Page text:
Trajectories and Predictors of the Long-term
Course of Low Back Pain: Cohort Study
with 5-year Follow-up

Pain 2018 (Feb); 159 (2): 252–260 ~ FULL TEXT

Low back pain (LBP) is a major health challenge globally. Research has identified common trajectories of pain over time. We aimed to investigate whether trajectories described in 1 primary care cohort can be confirmed in another, and to determine the prognostic value of factors collected 5 years prior to the identification of the trajectory. The study was conducted on 281 patients who had consulted primary care for LBP, at that point completed a baseline questionnaire, and then returned a questionnaire at 5-year follow-up plus at least 3 (of 6) subsequent monthly questionnaires.

Long-term Trajectories of Patients with Neck Pain
and Low Back Pain Presenting to Chiropractic Care:
A Latent Class Growth Analysis

European J Pain 2018 (Jan); 22 (1): 103–113 ~ FULL TEXT

Most patients with NP or LBP presenting in chiropractic care show a trajectory of symptoms characterized by persistent or fluctuating pain of low or medium intensity. Only a minority either experience a rapid complete recovery or develop chronic severe pain. The two most common classes ‘recovering from mild baseline pain’ and ‘recovering from high baseline pain’ were consistent for both NP and LBP and accounted for 90% of the patients. The other two classes were less frequent and differed between NP and LBP patients. The four different classes showed distinct baseline patient characteristics and outcome in pain and functional status at 6 and 12 months

How Can Latent Trajectories of Back Pain
be Translated into Defined Subgroups?

BMC Musculoskelet Disord. 2017 (Jul 3); 18 (1): 285 ~ FULL TEXT

This study was the first to demonstrate that suggested definitions of LBP trajectory subgroups can be readily applied to individuals’ observed data resulting in subgroups that match well with LCA-derived trajectory patterns. We suggest that the number of trajectory subgroups can be reduced by merging some subgroups with infrequent and mild LBP. Further, we suggest that minor fluctuations in pain intensity might be conceptualised as ‘ongoing LBP’. Lastly, we found clear support for distinguishing between fluctuating and episodic LBP.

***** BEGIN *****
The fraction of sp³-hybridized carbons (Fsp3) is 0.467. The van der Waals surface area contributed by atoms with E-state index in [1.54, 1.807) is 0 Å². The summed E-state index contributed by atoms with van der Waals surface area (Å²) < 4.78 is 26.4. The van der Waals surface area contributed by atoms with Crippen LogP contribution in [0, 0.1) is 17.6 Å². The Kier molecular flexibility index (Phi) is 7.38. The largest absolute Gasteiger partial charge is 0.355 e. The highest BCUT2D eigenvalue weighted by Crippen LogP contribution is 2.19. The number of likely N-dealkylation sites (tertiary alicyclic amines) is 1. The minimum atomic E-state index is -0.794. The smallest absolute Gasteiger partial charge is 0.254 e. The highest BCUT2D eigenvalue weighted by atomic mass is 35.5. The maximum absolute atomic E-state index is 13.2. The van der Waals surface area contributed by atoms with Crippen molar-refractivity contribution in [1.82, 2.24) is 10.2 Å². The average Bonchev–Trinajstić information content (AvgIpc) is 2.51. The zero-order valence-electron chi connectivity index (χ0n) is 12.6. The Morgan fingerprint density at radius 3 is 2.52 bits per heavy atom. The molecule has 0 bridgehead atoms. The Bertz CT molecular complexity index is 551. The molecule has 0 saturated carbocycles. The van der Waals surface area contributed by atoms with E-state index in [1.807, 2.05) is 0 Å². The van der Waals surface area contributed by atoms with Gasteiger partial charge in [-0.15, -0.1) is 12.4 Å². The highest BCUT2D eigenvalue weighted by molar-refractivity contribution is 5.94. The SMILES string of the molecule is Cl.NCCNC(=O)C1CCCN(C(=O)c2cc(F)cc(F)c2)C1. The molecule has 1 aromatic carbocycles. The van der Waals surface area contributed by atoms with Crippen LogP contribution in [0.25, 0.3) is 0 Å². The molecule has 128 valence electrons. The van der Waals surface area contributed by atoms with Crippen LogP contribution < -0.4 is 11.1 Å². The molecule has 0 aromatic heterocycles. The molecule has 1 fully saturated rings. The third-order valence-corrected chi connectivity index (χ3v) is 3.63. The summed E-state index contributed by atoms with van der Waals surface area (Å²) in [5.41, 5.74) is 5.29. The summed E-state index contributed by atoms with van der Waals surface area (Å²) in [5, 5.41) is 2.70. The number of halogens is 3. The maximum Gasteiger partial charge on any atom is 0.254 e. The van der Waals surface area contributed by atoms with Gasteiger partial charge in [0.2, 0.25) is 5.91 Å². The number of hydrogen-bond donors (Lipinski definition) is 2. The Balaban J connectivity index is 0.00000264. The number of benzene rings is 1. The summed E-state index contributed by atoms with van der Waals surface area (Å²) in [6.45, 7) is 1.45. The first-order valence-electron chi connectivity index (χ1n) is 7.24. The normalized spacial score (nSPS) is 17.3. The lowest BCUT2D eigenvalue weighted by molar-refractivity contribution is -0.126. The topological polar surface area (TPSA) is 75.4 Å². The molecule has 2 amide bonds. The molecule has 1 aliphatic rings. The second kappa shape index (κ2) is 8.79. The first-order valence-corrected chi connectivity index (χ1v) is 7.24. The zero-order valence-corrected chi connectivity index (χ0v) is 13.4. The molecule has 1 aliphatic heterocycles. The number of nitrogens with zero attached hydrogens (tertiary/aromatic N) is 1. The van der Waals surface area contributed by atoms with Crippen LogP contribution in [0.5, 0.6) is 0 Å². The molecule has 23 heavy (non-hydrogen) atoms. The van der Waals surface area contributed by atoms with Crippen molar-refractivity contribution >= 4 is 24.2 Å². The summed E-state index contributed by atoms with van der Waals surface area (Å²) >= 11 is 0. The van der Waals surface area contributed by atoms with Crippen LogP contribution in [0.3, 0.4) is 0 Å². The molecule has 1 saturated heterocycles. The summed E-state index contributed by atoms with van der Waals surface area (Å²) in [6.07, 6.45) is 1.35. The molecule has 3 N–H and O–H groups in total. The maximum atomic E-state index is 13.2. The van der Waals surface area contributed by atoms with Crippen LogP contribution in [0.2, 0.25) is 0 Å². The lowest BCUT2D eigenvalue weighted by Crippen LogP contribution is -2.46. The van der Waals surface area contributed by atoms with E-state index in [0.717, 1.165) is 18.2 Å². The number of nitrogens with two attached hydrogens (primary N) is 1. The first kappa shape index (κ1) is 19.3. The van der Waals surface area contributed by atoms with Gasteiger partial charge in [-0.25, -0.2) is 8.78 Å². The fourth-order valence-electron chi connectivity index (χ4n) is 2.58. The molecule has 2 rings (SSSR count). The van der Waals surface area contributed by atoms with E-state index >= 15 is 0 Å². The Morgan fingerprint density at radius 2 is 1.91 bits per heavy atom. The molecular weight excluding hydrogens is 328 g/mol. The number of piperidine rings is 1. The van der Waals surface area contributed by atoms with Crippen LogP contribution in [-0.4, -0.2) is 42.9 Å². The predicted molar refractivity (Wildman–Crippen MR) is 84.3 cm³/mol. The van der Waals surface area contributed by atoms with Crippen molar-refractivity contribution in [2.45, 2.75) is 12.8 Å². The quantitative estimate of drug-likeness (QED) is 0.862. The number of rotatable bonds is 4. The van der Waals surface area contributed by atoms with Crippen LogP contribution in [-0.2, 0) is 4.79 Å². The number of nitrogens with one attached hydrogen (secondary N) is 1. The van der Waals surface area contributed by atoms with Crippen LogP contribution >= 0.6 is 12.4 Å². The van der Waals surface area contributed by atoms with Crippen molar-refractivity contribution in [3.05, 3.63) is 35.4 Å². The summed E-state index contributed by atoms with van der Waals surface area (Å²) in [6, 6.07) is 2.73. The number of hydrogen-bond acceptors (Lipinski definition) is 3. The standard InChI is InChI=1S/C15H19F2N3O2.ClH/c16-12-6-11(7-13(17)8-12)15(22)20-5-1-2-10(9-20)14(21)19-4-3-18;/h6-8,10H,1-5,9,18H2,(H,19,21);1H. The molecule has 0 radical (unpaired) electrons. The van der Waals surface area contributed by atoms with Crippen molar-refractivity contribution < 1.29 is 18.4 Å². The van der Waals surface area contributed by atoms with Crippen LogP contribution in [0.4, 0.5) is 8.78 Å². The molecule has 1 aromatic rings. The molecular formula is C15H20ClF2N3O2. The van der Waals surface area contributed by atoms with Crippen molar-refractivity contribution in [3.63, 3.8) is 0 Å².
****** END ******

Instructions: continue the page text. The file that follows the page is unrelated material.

Leg Pain Location and Neurological Signs Relate
to Outcomes in Primary Care Patients
with Low Back Pain

BMC Musculoskelet Disord. 2017 (Mar 31); 18 (1): 133 ~ FULL TEXT

The Quebec Task Force categories (QTFC) identify different LBP subgroups at baseline and there is a consistent ranking of the four categories with respect to outcomes. The differences between outcomes appear to be large enough for the QTFC to be useful for clinicians in the communication with patients. However, due to variation of outcomes within each category individuals' outcome cannot be precisely predicted from the QTFC alone. It warrants further investigation to find out if the QTFC can improve existing prediction tools and guide treatment decisions.

What Have We Learned From Ten Years of
Trajectory Research in Low Back Pain?

BMC Musculoskelet Disord. 2016 (May 21); 17 (1): 220 ~ FULL TEXT

Non-specific low back pain (LBP) is often categorised as acute, subacute or chronic by focusing on the duration of the current episode. However, more than twenty years ago this concept was challenged by a recognition that LBP is often an episodic condition. This episodic nature also means that the course of LBP is not well described by an overall population mean. Therefore, studies have investigated if specific LBP trajectories could be identified which better reflect individuals' course patterns. Following a pioneering study into LBP trajectories published by Dunn et al. in 2006, a number of subsequent studies have also identified LBP trajectories and it is timely to provide an overview of their findings and discuss how insights into these trajectories may be helpful for improving our understanding of LBP and its clinical management.

Trajectories of Acute Low Back Pain:
A Latent Class Growth Analysis

Pain. 2016 (Jan); 157 (1): 225–234 ~ FULL TEXT